A company statement on talent retention: In 2021…our Employee Engagement Index, an overall measure of employee satisfaction with the Corporation, was 88%. Our turnover among employees was 12% in 2021 and 7% in 2020. Our pre-pandemic levels of turnover in 2019 and 2018 were 11% and 12%. Additionally, [we] provide a variety of resources to help employees grow in their current roles and build new skills, including resources to help employees find new opportunities, re-skill and seek leadership positions…In 2021, more than 26,000 employees found new roles within the corporation.

For the first time in White & Case’s annual survey, environmental and social (E&S) goals and targets took a spot in the top three ESG topics on the rise. The research found that 49 out of 50 companies included some form of E&S goal or target.

“This is the future of ESG in many ways,” Gez says. “More and more companies are expressing what they intend to do and setting targets and goals, including quantitative ones, that then can be used to measure development and progress against those goals. That includes financial commitments—such as, ‘We’re going to invest this much into ESG type projects or sustainable efforts.'”

An example of one of the company’s financial commitments: In April 2021, we committed $1 trillion to sustainable finance by 2030, which builds on the work we outlined in our updated Sustainable Progress Strategy. This commitment includes extending our prior five-year, $250 billion environmental finance goal to $500 billion by 2030 through which we will finance and facilitate an array of climate solutions such as renewable energy, energy efficiency, sustainable transportation and circular economy and $500 billion in social finance including affordable housing, diversity and equity, economic inclusion, food security and healthcare.

Rounding out the seven ESG topics on the rise: corporate culture, board oversight of environmental and social issues, social impact and community, and environmental and social issues in shareholder engagements.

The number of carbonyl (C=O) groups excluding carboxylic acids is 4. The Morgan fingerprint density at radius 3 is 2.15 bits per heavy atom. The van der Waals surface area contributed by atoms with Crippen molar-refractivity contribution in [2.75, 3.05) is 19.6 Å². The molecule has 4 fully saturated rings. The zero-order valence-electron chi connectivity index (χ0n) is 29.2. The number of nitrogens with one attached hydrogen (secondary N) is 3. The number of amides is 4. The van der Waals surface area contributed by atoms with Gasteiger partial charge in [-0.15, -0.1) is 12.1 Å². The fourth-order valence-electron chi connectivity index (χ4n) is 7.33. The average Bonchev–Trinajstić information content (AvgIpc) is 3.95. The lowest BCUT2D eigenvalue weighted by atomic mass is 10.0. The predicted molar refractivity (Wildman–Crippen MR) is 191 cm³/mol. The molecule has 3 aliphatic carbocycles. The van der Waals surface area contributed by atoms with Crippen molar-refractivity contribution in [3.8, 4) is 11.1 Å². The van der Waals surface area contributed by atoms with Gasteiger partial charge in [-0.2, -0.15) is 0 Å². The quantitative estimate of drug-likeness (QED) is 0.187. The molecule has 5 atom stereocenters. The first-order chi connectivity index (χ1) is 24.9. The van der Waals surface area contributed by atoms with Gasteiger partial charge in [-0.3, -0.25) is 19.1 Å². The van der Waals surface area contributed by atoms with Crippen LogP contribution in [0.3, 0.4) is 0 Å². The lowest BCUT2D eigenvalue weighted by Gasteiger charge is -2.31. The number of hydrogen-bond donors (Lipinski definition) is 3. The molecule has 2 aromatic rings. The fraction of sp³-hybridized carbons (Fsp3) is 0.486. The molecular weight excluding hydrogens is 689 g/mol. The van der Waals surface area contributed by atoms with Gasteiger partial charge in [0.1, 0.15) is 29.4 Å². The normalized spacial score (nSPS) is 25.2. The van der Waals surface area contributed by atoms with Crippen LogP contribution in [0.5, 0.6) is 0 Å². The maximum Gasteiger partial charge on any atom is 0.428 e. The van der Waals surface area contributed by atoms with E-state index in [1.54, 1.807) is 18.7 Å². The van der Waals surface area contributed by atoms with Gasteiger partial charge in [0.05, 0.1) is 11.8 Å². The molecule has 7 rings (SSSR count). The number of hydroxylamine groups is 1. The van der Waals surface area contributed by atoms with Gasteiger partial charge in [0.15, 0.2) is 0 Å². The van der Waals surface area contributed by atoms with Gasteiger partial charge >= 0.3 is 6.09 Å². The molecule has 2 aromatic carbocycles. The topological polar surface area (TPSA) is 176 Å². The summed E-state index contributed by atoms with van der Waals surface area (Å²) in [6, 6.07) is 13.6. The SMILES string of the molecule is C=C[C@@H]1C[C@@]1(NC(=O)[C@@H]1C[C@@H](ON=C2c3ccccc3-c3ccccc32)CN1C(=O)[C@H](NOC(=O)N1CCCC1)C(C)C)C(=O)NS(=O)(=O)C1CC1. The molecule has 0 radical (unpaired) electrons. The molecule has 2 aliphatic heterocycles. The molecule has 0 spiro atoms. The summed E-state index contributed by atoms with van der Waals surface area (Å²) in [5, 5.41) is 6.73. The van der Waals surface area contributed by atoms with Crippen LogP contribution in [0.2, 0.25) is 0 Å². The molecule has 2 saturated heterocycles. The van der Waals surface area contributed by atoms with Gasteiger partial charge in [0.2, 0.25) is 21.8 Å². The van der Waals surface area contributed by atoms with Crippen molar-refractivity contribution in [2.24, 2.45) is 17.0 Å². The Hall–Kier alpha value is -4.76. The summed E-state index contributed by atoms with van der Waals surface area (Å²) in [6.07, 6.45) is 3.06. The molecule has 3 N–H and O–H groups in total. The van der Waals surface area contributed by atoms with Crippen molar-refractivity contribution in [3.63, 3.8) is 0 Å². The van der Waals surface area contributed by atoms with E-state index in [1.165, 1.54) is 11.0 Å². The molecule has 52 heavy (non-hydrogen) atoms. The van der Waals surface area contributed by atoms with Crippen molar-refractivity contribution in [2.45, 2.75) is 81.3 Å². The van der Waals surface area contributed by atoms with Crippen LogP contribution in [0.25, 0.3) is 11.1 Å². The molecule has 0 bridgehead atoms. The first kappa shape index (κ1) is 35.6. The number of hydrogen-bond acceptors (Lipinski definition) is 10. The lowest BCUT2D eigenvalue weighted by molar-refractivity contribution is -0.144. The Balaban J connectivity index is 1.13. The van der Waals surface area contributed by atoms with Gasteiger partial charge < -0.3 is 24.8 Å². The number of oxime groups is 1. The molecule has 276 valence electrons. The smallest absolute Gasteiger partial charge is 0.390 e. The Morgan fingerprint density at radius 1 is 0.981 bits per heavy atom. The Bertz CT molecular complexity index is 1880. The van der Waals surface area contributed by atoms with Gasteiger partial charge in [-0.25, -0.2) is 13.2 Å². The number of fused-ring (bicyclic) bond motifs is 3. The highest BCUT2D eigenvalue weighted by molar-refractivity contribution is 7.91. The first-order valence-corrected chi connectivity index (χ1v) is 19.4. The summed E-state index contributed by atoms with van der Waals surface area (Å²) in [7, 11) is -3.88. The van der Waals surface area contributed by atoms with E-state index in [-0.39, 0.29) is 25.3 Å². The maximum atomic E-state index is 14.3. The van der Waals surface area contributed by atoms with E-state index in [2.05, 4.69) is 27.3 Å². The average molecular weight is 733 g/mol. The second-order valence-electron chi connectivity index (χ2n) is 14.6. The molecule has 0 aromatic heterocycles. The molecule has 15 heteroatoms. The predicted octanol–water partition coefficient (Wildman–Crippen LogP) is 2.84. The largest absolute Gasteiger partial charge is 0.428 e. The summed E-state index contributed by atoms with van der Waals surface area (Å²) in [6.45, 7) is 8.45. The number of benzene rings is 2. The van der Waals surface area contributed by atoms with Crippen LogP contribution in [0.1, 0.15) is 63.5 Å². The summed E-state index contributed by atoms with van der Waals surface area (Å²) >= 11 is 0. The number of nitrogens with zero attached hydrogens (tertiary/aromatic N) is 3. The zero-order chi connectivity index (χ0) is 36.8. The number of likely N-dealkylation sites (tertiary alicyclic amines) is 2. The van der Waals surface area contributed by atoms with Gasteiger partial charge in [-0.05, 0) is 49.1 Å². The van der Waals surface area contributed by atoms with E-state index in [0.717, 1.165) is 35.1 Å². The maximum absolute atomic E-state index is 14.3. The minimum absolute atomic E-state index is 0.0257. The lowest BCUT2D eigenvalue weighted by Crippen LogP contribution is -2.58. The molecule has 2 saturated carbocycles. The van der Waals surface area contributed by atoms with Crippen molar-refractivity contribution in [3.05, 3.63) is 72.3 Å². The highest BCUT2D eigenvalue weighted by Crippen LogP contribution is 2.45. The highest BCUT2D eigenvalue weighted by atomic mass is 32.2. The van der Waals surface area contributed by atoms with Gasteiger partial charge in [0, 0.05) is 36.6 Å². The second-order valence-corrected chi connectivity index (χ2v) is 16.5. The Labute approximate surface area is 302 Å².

See you tomorrow.

Sheryl Estrada

Big deal

The state of financial services compliance, a new report by SteelEye, a compliance and data analytics company,
found that 23% of U.S. firms surveyed cited managing controls/risks in the business as their biggest compliance challenge. Overall, 88% of respondents in the U.S. and U.K. said their compliance expenditure has increased over the past five years, and just 11% said it had remained flat, according to the report. Regarding U.S.-based firms surveyed, overall, 77% reported increases in compliance expenditure of more than 25% over the last five years. In comparison, 56% in the U.K. had seen similar spending increases. But this figure increased to 79% of large firms in the UK, reflecting the added complexities post-Brexit. The findings are based on a survey of 170 senior compliance decision-makers in financial services across the U.K. and U.S.

Compliance chart

Courtesy of SteelEye

Going deeper

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“It's going to take months and months, and maybe two years to bring inflation back down.”

—David Malpass, president of the World Bank Group, thinks getting prices back under control could take years, as said on CBS’s Face the Nation.